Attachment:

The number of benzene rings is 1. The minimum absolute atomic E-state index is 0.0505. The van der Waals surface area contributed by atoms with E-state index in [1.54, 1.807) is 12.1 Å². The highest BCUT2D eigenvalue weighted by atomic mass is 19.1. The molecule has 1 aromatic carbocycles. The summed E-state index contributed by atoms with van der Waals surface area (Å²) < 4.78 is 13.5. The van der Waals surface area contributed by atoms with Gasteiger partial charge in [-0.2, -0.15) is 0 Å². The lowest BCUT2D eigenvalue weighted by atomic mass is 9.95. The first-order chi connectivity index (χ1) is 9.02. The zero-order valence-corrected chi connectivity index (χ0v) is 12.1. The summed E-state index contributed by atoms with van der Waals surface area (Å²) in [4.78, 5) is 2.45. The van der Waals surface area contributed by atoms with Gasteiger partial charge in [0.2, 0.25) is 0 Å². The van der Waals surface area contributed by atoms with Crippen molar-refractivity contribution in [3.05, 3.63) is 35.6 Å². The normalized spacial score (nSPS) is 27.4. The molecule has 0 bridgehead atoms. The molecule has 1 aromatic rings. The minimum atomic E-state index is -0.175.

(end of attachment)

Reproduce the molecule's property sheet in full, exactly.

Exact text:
The number of benzene rings is 1. The minimum absolute atomic E-state index is 0.0505. The van der Waals surface area contributed by atoms with E-state index in [1.54, 1.807) is 12.1 Å². The highest BCUT2D eigenvalue weighted by atomic mass is 19.1. The molecule has 1 aromatic carbocycles. The summed E-state index contributed by atoms with van der Waals surface area (Å²) < 4.78 is 13.5. The van der Waals surface area contributed by atoms with Gasteiger partial charge in [-0.2, -0.15) is 0 Å². The lowest BCUT2D eigenvalue weighted by atomic mass is 9.95. The first-order chi connectivity index (χ1) is 9.02. The zero-order valence-corrected chi connectivity index (χ0v) is 12.1. The summed E-state index contributed by atoms with van der Waals surface area (Å²) in [4.78, 5) is 2.45. The van der Waals surface area contributed by atoms with Gasteiger partial charge in [0.2, 0.25) is 0 Å². The van der Waals surface area contributed by atoms with Crippen molar-refractivity contribution in [3.05, 3.63) is 35.6 Å². The normalized spacial score (nSPS) is 27.4. The molecule has 0 bridgehead atoms. The molecule has 1 aromatic rings. The minimum atomic E-state index is -0.175.